So I did, I came home and I moved home. And it's funny because I remember I quit my job. And my bosses didn't believe me, they just thought I was kidding. And I was like I am moving January 1. And they're like, and I was like you need to hire someone, I will train them. I gave them three months notice to say it like I'm going and about two weeks before I left them, like who is taking over my job? And they're like, Oh, are you serious? like nobody got it because I was running the company so seamlessly, like nobody wanted to believe that I was actually walking out the door. And so then they offered me the opportunity to work from home and like just come into the city once a day, once a week. And so I did that for about a year and a half. And in the process of doing that I just realized how sick I was like being around like with my parents having them take care of me. I was like holy crap, it's really bad. And so I signed up for health coaching, like it was like a random webinar that popped up. And it wasn't, I didn't do it to start a business per se, it was more if I can heal myself, then maybe I can heal other people and do this work. But health coaching was never going to be my thing.

It really was, for me the health coaching certification. But it did open the door to understanding what it meant to be a coach. I've gone on and got my life coaching certification, but the conversations that have always led me up are business related. And you know, coming from a production based background understanding retail, I was in retail for 10 years before that, in customer service, like I worked at Disney when I was in my early 20s. I don't know it just to me business and how business tips. I always wanted to be a CEO, I always expected to run a company. And so now getting to help women build their businesses like To me that is the work like it gets me so excited. But yeah, it's been a long journey to get here to say the least.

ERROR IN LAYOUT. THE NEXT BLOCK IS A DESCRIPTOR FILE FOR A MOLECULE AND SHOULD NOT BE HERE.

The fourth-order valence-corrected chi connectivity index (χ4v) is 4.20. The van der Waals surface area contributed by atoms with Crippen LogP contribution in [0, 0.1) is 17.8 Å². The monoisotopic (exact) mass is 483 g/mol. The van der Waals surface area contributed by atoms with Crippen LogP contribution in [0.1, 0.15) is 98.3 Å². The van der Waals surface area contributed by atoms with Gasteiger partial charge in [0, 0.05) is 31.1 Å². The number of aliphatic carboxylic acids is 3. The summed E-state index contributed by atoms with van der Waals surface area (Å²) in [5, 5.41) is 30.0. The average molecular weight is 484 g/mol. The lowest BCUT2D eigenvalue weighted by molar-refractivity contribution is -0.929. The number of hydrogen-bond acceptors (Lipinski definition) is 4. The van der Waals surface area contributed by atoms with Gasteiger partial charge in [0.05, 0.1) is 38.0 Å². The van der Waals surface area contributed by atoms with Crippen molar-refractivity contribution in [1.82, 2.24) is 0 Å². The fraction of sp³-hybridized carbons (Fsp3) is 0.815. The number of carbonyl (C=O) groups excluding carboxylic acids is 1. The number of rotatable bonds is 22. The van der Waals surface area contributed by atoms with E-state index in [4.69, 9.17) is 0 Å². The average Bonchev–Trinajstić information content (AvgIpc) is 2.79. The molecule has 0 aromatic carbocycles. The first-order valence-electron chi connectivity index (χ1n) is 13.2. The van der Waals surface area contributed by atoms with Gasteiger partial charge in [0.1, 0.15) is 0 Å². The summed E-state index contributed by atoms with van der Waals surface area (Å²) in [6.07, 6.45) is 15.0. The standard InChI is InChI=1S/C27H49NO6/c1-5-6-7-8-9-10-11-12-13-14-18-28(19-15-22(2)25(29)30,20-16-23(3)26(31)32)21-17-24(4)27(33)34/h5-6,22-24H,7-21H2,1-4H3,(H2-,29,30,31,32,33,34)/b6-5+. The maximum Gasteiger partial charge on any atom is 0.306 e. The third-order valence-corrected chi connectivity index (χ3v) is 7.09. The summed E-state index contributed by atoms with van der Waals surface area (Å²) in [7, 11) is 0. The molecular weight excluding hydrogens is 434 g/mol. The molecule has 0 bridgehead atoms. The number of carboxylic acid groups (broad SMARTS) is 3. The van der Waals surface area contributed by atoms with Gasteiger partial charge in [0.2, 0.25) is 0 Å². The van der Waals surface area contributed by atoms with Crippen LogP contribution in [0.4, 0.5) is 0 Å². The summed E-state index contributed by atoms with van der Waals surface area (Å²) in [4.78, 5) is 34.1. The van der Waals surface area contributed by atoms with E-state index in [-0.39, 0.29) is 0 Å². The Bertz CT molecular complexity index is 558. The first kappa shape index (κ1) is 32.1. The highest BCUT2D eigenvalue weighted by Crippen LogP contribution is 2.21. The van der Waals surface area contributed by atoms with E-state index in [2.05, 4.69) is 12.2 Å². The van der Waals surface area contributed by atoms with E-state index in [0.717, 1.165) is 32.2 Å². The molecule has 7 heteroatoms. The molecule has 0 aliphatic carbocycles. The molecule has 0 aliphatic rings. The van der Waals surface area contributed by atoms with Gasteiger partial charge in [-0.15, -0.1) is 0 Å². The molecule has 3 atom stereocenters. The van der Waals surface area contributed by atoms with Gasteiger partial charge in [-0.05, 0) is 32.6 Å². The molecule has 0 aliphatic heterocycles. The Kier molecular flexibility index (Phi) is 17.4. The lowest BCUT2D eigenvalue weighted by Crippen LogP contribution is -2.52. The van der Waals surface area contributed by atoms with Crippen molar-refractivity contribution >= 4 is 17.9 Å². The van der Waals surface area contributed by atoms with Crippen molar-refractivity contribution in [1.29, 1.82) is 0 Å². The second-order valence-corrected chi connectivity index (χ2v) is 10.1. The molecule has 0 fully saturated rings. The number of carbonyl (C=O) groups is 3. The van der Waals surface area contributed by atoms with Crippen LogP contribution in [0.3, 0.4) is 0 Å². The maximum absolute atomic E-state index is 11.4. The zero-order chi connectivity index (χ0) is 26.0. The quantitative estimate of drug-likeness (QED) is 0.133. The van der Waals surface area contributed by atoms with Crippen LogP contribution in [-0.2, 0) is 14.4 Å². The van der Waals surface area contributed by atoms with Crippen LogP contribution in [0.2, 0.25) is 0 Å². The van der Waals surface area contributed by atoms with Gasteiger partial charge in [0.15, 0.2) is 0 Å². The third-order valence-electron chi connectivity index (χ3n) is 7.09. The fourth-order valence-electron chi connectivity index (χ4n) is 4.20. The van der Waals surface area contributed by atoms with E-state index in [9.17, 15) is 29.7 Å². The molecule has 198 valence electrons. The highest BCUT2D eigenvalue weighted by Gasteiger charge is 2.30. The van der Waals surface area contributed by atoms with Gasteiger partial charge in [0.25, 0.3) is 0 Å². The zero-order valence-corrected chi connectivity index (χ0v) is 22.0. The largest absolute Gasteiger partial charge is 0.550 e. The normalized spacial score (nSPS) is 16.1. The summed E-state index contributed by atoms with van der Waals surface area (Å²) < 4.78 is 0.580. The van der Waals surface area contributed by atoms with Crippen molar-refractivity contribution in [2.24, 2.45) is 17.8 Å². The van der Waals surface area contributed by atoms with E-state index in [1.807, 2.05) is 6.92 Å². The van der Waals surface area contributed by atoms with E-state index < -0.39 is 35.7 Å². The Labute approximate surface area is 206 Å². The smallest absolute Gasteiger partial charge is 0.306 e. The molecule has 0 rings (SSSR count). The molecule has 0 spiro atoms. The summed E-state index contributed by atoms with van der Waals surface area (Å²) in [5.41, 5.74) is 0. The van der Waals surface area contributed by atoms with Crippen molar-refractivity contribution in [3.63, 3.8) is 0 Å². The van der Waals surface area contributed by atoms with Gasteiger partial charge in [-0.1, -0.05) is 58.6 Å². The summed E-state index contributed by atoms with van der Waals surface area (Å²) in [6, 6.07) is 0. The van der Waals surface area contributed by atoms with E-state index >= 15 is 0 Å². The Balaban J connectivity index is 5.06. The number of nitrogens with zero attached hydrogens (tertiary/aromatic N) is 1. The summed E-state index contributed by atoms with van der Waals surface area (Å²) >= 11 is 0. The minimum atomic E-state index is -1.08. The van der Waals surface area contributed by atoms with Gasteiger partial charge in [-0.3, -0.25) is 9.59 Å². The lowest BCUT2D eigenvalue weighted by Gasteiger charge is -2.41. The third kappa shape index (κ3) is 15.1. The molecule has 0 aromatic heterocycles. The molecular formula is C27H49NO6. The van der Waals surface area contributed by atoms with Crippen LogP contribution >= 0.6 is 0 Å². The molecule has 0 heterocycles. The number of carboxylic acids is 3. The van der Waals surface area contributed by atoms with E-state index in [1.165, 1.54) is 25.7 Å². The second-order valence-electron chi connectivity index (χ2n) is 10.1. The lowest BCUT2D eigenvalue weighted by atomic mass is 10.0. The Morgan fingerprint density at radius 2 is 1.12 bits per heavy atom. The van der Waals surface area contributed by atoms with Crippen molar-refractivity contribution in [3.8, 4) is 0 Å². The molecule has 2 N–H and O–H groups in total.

Tracy: And I think that's how a lot of great businesses kind of evolve is around like you kind of hitting this, I'm gonna say Crossroads or like a place where you're like, I need to make a change, or also something x is going to give or whatever. So it's nice to hear that that journey from you. So thanks for sharing. Now, I want to hear a little bit more about your network marketing background, like what were you selling?

Laura: Oh, I was selling like health products like supplements and like shakes and things. And you know, it was really one of those things that I got hooked on I probably the same way that everyone does. I was like,

Laura: Your downline ?

Lacey: 100% Plus, I find that product based businesses in particular get confused about what they're like, What am I supposed to post other than pictures of the product? Like, what am I supposed to talk about? Right? So the way to make a cohesive story for your brand through your content is really to think about it as a journey, right? You're taking people on a journey from not knowing anything about you to being your raving fan, right. And when you think about that, that's what we're doing all kinds of content and all kinds of marketing. 

Yeah. I was like newly postpartum and I was looking to take really good care of myself and I kind of got on that bandwagon. But I really quickly figured out that well, first of all, all of the I never did house party, I just want to put that one out there. Like I didn't do house parties. I didn't do like the hit up your grandma for an order on Friday night at 6pm or whatever. I like to initially you know, that sense of community. And then very quickly though, I as I built my team, I found myself spending hours and hours on the phone, coaching them on how to build a personal brand like I you know, they were like, well, but how do I sell this and like no, no, no, we're not. We're not pushing product. Like that's not what you're that's not what you're about. You have to tap back into your why you have to tie it back into your mission and what you're about the change that you're trying to create in the world and I tended to attract people to my who they were already health coaches or life coaches, or they had some other certification or business happening. And they just wanted to use the product as like an add on.